Here's What Happens To Teens' Brains When Their Parents Yell At Them, According To Scientists

December 6th 2014

Jessica Glassberg

Admit it. As a teen (and probably sometimes now) there were never enough fingers and toes in the galaxy to count the amount of times you’ve rolled your eyes and let out an exasperated sigh in response to something your parents said. Their voice morphed into that of Charlie Brown’s teacher and all you really heard was, “Wah-wa, wah-wa, wah-wa.” Inevitably, your parents then nagged you for not listening and you’d roll your eyes and let out another exasperated sigh and so the circle of teen/parent life continued. (Cue: The Lion King soundtrack.)

The "wah-wa" may be science

Turns out, your reaction wasn’t your fault. Well…maybe.

In a recent study conducted by the Universities of Pittsburgh, California-Berkeley and Harvard, 22 healthy pre-teen and teenage girls and 10 boys were invited into the brain imaging lab. The youths, whose average age was 14, were invited to listen to their own mothers provide neutral statements, praise, as well as critical statements. (Hmm...not sure how much of a welcome invitation that would be.)

The study suggested that “youth may respond to maternal criticism with increased emotional reactivity but decreased cognitive control and social cognitive processing.” So, when the youngsters heard the criticism, they had a negative emotional reaction (see: eye roll and exasperated sigh) as well a lack of ability to process what was being said (see: “Wah-wa, wah-wa, wah-wa). But a surprising find was that, while hearing their mother’s criticism, the adolescents were not able to understand where their mother was coming from.

Okay, what does this all mean? 

Moms should stop nagging their kids and just leave it to the dads? (Come on…why just study the moms? Dads can nag with the best of ‘em.) Or maybe parents should just stop talking to their children altogether?

NOOOO! If you’re a teen reading this, maybe you stopped at the headline, printed it up, and posted it on your parents’ bedroom door with a note, “SEE!” Or maybe you printed up multiple copies so that any time a parent even attempts to talk to you, you just hand it to them and walk away while texting them that you wouldn’t be listening anyway.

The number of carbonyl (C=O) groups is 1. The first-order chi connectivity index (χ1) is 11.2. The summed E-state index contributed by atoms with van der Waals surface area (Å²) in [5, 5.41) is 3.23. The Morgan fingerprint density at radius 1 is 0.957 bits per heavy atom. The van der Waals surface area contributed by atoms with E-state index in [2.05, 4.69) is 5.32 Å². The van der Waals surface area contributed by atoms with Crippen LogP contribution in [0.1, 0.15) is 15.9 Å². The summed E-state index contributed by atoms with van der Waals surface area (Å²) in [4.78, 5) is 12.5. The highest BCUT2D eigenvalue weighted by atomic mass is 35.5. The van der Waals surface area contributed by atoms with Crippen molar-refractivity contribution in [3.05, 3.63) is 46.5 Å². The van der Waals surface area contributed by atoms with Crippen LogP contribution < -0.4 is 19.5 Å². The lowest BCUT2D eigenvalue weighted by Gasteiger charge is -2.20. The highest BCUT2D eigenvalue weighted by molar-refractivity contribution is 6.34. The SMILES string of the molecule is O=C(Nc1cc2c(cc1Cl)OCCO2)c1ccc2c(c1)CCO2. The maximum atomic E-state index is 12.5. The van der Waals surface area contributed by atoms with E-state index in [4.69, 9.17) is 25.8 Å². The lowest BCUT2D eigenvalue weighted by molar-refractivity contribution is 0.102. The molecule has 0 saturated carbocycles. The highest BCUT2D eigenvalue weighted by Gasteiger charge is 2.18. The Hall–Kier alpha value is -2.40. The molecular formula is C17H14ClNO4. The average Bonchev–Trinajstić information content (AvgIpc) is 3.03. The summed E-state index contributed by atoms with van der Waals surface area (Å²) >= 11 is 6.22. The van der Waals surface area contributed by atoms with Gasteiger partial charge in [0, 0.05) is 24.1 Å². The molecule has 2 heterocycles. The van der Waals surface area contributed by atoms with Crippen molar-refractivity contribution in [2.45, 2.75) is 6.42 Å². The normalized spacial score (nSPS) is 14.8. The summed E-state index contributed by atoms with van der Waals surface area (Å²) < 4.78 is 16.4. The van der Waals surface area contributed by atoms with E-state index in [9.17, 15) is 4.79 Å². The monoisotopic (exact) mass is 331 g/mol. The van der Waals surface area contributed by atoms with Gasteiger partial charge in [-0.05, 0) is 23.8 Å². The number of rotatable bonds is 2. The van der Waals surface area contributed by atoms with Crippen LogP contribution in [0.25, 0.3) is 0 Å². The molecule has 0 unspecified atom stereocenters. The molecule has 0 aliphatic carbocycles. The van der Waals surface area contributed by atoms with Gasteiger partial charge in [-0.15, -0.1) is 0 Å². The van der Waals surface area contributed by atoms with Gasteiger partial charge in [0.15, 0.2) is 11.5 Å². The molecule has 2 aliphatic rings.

If you’re a parent who is in the thick of it with your teenager, take a deep breath, and give yourself a break. Know that you shouldn’t take it personally that your once loving and affectionate little kiddo has now mastered the ability to see all the way back into his brain with his world famous eye rolls. It’s happening to parents throughout the land. You’re not alone. 

As the study suggests, parents being critical of their children is, to some extent, a necessary evil. While too much criticism has been linked to a negative self-image, anxiety and depression, moderate criticism teaches children rules and moral standards. So…keep doing what you’re doing. Unless of course, what you’re doing is totally excessive. No need to be more obnoxious than your kids. They can’t completely help it. You can. So do everything with loving care, and hopefully some of it will sink in eventually.

And if you’re in the midst of that in between time in your life where you were a teen not that long ago (in the scheme of things, we can even say 10-20 years ago isn’t that long ago), and you don’t yet have a teen of your own, maybe call up good ‘ol mom and or dad. Have a chat. Ask them about their day and actually listen to what they have to say. 

But just remember, when your own child turns 13, think about nurturing their curiosity, understanding their changing bodies, and embracing their struggles as they become an adult. Or just ship them off until they’re 21 because they’ll be tuning you out until then anyway.